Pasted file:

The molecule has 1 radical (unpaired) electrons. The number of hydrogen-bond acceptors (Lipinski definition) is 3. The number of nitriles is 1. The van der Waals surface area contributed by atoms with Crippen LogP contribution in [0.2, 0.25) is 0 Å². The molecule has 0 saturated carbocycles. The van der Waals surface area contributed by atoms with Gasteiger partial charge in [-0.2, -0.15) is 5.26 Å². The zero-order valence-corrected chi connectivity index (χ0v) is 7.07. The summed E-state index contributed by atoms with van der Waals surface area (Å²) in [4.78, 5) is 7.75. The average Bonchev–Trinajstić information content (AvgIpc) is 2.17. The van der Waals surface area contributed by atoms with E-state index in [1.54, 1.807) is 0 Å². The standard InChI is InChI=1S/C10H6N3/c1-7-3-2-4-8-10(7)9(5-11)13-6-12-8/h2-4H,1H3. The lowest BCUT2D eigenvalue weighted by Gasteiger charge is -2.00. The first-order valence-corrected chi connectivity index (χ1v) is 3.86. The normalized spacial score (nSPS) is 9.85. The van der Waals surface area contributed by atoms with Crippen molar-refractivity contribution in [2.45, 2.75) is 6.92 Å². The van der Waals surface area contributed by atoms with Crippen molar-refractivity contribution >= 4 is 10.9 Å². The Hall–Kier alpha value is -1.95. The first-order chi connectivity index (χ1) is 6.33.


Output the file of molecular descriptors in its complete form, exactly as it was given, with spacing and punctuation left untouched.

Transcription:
The molecule has 1 radical (unpaired) electrons. The number of hydrogen-bond acceptors (Lipinski definition) is 3. The number of nitriles is 1. The van der Waals surface area contributed by atoms with Crippen LogP contribution in [0.2, 0.25) is 0 Å². The molecule has 0 saturated carbocycles. The van der Waals surface area contributed by atoms with Gasteiger partial charge in [-0.2, -0.15) is 5.26 Å². The zero-order valence-corrected chi connectivity index (χ0v) is 7.07. The summed E-state index contributed by atoms with van der Waals surface area (Å²) in [4.78, 5) is 7.75. The average Bonchev–Trinajstić information content (AvgIpc) is 2.17. The van der Waals surface area contributed by atoms with E-state index in [1.54, 1.807) is 0 Å². The standard InChI is InChI=1S/C10H6N3/c1-7-3-2-4-8-10(7)9(5-11)13-6-12-8/h2-4H,1H3. The lowest BCUT2D eigenvalue weighted by Gasteiger charge is -2.00. The first-order valence-corrected chi connectivity index (χ1v) is 3.86. The normalized spacial score (nSPS) is 9.85. The van der Waals surface area contributed by atoms with Crippen molar-refractivity contribution in [2.45, 2.75) is 6.92 Å². The van der Waals surface area contributed by atoms with Crippen molar-refractivity contribution >= 4 is 10.9 Å². The Hall–Kier alpha value is -1.95. The first-order chi connectivity index (χ1) is 6.33.